Quick guide to nail clipping
Nail clipping; we don’t love doing it, but it’s something every dog owner needs to get done. Even if you send your pup to the groomer’s for an occasional pamper day, we highly suggest knowing the basics around clipping your buddy’s nails. Often owners avoid nail trimming out of fear of “nipping” the dog, or because their dog becomes too fussy and difficult. Nail cutting quickly becomes a task surrounded by angst and stress. But have no fear, hopefully this article can give you a paw.
If your dog is very active, cutting his/her nails may not be a priority. High mileage wears them down naturally. However, among less active dogs who prefer couch surfing to trail running, excessively long nails are pretty common.
What if I dont clip ‘em?
Long nails = painful paws. When a dog’s toenails contact hard surfaces such as sidewalks, hardwood floor, etc. the surface pushes the nail up into the nail bed. This can either put pressure on all the toe joints or force the toe to twist to the side. Either way, unclipped, those toes become very sore, and in some cases could even cause arthritis. If the slightest touch is painful to your pup, he/she will cry when you try picking up his/her paw to cut the nails.
Another interesting fact is that a dog’s brain is evolutionarily programmed to associate toenail contact with being on a hill. He or she shifts his/her body posture according to the way his/her toenails come in contact with the ground: leaning forward over his/her limbs, up the so-called “hill” as reported by his/her toe nerve endings. Since the hill is not actually there, a secondary compensation with his/her back legs is necessary to avoid “falling forward”. This abnormal compensatory posture can be called “goat on a rock” because it brings his/her paws closer together under his/her body whereas a normal and neutral posture is stable with vertical legs right under their torso, just like a table.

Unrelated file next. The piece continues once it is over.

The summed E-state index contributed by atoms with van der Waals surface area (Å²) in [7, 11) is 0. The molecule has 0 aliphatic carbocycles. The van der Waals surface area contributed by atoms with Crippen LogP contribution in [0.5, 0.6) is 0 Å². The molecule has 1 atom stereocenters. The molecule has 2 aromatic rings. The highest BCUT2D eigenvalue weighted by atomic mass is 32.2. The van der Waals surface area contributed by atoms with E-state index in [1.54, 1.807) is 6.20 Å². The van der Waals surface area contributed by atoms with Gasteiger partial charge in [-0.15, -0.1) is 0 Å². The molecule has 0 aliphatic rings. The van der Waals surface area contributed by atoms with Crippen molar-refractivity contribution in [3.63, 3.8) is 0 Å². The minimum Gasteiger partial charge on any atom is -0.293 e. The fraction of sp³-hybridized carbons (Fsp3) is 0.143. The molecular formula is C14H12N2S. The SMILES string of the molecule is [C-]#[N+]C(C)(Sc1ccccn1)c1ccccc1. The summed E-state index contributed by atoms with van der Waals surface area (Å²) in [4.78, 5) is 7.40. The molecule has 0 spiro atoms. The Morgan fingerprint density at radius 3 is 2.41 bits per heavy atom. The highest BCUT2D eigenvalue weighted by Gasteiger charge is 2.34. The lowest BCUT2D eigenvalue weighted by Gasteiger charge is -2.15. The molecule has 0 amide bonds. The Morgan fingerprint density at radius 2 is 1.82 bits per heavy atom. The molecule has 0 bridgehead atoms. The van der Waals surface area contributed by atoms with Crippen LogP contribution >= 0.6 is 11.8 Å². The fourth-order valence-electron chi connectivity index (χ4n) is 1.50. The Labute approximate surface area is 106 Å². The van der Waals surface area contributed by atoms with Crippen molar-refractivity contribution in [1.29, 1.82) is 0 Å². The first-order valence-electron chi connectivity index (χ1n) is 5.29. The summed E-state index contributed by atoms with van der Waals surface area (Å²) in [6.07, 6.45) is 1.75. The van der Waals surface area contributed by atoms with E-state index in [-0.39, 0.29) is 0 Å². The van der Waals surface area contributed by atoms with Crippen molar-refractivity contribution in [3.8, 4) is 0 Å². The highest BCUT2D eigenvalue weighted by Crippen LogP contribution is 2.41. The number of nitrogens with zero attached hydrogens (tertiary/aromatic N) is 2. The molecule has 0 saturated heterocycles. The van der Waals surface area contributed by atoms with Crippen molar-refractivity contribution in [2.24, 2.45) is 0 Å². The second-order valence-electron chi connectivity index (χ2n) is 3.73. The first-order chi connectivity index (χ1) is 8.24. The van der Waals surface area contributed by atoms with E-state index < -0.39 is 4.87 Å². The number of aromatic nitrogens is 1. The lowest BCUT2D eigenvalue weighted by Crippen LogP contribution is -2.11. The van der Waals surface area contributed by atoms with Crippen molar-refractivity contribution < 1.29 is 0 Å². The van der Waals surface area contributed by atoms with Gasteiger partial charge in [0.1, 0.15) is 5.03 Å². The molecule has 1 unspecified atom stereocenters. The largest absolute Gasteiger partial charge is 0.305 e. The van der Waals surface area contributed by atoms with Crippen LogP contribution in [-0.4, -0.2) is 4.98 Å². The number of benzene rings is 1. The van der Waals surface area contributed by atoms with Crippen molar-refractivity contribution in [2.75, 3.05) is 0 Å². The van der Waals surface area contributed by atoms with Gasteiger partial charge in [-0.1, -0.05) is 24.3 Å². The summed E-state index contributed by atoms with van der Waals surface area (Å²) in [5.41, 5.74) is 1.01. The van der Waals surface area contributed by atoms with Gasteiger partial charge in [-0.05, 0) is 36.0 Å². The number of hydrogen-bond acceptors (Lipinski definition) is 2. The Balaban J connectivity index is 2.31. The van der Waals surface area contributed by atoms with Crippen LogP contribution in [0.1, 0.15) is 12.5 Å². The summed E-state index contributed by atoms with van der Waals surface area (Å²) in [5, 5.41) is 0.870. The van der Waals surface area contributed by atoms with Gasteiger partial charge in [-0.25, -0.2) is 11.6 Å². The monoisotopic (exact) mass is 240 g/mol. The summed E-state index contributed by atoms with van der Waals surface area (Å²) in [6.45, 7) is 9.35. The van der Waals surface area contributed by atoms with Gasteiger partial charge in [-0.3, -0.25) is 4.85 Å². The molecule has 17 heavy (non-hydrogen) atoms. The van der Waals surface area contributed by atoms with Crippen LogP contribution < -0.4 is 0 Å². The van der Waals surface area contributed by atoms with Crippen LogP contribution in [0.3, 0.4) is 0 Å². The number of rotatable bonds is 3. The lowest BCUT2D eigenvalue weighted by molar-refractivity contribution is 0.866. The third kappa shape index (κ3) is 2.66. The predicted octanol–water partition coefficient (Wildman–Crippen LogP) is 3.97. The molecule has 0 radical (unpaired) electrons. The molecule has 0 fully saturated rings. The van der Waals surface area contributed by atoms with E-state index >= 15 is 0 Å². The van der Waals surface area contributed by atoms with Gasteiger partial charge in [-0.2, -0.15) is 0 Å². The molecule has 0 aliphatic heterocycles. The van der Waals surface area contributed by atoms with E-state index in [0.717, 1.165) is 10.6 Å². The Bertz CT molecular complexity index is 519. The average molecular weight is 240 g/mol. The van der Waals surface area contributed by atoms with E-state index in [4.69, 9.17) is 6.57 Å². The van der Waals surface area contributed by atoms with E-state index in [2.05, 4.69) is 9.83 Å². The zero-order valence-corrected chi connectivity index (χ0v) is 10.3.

Recent research shows that the odd goat-like posture is hard work to upkeep which causes overused muscles and then eventually overused joints, especially in their back legs, making it difficult to jump into cars or climb up stairs. So all in all, cutting your dog’s toenails shorter is a very important part of contributing to his/her long term muscle and joint functions.
Now that we’ve covered WHY you should trim your pup’s nails, here are some useful guidelines as to how to do it safely and effectively :
- Use only “scissor” clippers, guillotine-like clippers crush the toe, which is painful.
- Use small size clippers for better control, only giant breed dogs like mastiffs or Great Dane’s will need larger ones.
- Use a dremel or emery board to smooth out your dog’s trimmed nails afterward.
- Trim nails outside or in a well lit room, so you can see exactly what you’re doing and be precise.
- Don’t squeeze the toe – that hurts! Instead, separate the toes for clipping and hold the paw gently.
- Make nail trimming an enjoyable experience : always associate nail cutting with treats and praise. (Lots of cuddles and positive reinforcement go a long way!)
- If you clip too far and your dog starts bleeding, don’t panic! Apply pressure to the toe and use a starch-like substance to stop bleeding. (Styptic powder, cornstarch or flour)
- If your dog is impatient, try clipping one or two nails a day.
- For maintenance, cut every two weeks. To shorten, cut every week.
Keeping your dog’s toenails short is important for his/her health and comfort. If you dislike clipping your dog’s nails, he/she will also dislike the experience! Learn how to be a good actor, whip out the natural peanut butter for moral support and make it fun for you both. If cutting your dog’s nails is really a nightmare, don’t be afraid to hand it over to the professionals and make sure you take your dog in to get clipped every two weeks.